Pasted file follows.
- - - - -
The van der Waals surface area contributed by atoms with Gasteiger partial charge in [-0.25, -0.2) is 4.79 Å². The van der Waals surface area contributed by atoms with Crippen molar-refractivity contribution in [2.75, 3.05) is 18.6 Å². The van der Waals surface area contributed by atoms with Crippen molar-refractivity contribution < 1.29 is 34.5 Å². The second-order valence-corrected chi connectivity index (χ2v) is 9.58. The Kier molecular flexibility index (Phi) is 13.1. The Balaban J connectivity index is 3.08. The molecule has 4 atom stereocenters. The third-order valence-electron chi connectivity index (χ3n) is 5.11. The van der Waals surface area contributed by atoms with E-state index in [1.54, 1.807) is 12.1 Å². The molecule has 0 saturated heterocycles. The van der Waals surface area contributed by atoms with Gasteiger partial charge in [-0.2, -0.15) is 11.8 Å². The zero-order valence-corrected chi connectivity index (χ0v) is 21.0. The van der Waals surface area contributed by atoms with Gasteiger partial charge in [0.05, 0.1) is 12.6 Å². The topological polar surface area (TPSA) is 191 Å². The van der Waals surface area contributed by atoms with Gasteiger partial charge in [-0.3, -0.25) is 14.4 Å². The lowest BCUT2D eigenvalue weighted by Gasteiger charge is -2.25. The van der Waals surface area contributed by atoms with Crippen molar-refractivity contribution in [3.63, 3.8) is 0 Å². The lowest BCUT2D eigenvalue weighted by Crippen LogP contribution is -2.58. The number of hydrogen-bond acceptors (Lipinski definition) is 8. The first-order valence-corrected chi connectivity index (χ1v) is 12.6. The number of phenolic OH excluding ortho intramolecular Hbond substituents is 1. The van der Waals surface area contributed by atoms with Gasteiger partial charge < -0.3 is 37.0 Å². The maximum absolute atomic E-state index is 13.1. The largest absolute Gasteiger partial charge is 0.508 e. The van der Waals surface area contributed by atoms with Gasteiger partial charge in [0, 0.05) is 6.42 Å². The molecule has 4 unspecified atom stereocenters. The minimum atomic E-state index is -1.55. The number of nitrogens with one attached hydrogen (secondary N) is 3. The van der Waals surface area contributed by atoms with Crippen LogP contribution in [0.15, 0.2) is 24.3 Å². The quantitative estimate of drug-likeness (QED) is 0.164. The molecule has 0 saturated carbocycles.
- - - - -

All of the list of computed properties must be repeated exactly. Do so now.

The van der Waals surface area contributed by atoms with Gasteiger partial charge in [-0.25, -0.2) is 4.79 Å². The van der Waals surface area contributed by atoms with Crippen molar-refractivity contribution in [2.75, 3.05) is 18.6 Å². The van der Waals surface area contributed by atoms with Crippen molar-refractivity contribution < 1.29 is 34.5 Å². The second-order valence-corrected chi connectivity index (χ2v) is 9.58. The Kier molecular flexibility index (Phi) is 13.1. The Balaban J connectivity index is 3.08. The molecule has 4 atom stereocenters. The third-order valence-electron chi connectivity index (χ3n) is 5.11. The van der Waals surface area contributed by atoms with E-state index in [1.54, 1.807) is 12.1 Å². The molecule has 0 saturated heterocycles. The van der Waals surface area contributed by atoms with Gasteiger partial charge in [-0.2, -0.15) is 11.8 Å². The zero-order valence-corrected chi connectivity index (χ0v) is 21.0. The van der Waals surface area contributed by atoms with Gasteiger partial charge in [0.05, 0.1) is 12.6 Å². The topological polar surface area (TPSA) is 191 Å². The van der Waals surface area contributed by atoms with Gasteiger partial charge in [-0.3, -0.25) is 14.4 Å². The lowest BCUT2D eigenvalue weighted by Gasteiger charge is -2.25. The van der Waals surface area contributed by atoms with Crippen molar-refractivity contribution in [3.63, 3.8) is 0 Å². The lowest BCUT2D eigenvalue weighted by Crippen LogP contribution is -2.58. The number of hydrogen-bond acceptors (Lipinski definition) is 8. The first-order valence-corrected chi connectivity index (χ1v) is 12.6. The number of phenolic OH excluding ortho intramolecular Hbond substituents is 1. The van der Waals surface area contributed by atoms with Gasteiger partial charge < -0.3 is 37.0 Å². The maximum absolute atomic E-state index is 13.1. The largest absolute Gasteiger partial charge is 0.508 e. The van der Waals surface area contributed by atoms with Gasteiger partial charge in [0, 0.05) is 6.42 Å². The molecule has 4 unspecified atom stereocenters. The minimum atomic E-state index is -1.55. The number of nitrogens with one attached hydrogen (secondary N) is 3. The van der Waals surface area contributed by atoms with Crippen LogP contribution in [0.15, 0.2) is 24.3 Å². The quantitative estimate of drug-likeness (QED) is 0.164. The molecule has 0 saturated carbocycles.